“They can’t agree whether to move leftwards, rightwards or go round in circles. As a result, the only place Labour is going is deeper and deeper into the political wilderness,” she said.
“I know where we stand. We are a left of centre social democratic party – standing up for the values, interests and aspirations of mainstream Scotland – and that’s what we will always be.”
Sturgeon made no mention of the Scottish Labour leader Kezia Dugdale in her speech, but claimed Corbyn was failing to change the Labour Party in the way he promised to.
“Labour’s failure to meet even the basic requirements of an effective opposition – to be united and credible as an alternative government should make them deeply ashamed of themselves,” Sturgeon said.
At the end of a conference that saw the SNP leader questioned relentlessly on the timing of a second referendum, Sturgeon claimed Labour’s disarray would persuade more Scots that independence is the only way to dislodge a UK Conservative government.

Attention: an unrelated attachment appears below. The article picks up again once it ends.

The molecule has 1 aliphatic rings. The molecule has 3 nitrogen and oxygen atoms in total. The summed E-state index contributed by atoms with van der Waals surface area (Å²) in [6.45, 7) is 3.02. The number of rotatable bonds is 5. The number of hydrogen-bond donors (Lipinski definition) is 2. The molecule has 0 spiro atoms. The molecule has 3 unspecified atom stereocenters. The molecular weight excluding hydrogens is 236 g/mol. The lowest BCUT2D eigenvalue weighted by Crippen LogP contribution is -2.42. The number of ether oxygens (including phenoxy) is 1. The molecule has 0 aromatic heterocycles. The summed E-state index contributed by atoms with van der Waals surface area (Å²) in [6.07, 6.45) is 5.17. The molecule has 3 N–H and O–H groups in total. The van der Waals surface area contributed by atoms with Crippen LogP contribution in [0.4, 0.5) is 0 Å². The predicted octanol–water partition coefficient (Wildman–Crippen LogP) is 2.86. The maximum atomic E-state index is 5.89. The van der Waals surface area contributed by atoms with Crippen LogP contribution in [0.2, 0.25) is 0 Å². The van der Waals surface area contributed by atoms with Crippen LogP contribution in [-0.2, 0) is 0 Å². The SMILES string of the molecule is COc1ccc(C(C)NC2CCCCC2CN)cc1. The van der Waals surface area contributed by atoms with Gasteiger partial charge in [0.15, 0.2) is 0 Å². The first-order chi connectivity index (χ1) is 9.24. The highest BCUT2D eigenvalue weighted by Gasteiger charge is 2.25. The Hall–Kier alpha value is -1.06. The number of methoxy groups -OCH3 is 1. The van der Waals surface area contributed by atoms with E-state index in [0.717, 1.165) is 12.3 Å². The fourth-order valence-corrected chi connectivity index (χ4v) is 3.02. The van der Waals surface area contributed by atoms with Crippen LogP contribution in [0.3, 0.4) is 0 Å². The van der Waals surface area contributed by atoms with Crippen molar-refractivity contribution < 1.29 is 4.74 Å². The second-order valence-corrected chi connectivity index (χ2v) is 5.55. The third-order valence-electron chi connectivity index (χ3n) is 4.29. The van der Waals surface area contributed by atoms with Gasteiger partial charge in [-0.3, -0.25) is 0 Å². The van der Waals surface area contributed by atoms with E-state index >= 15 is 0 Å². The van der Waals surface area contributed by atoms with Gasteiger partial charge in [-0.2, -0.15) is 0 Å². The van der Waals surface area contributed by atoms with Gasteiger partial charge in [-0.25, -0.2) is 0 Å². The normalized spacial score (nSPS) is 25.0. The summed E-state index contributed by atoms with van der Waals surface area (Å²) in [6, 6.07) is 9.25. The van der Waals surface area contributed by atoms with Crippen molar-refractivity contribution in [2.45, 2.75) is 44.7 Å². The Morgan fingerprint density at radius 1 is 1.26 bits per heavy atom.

“Their [Labour’s] disunity threatens to consign the UK to another decade of Tory government. That’s a tragedy for people all across the UK,” Sturgeon said. “But for more and more people in Scotland, Labour’s inability to mount a credible challenge for government will bring into sharp focus this fundamental truth: the only real and lasting alternative to Tory governments that we don’t vote for is independence for our country.”
With the SNP’s opponents lining up to attack the party on its performance in government ahead of next year’s Holyrood election, Sturgeon mounted a defence of her record.
“I am determined that we will win a third term in office,” she said. “Over the past nine years we’ve laid strong foundations. I want us to build on them. The other parties say they want to fight the election on our record. Well, I say ‘good’ – because so do I.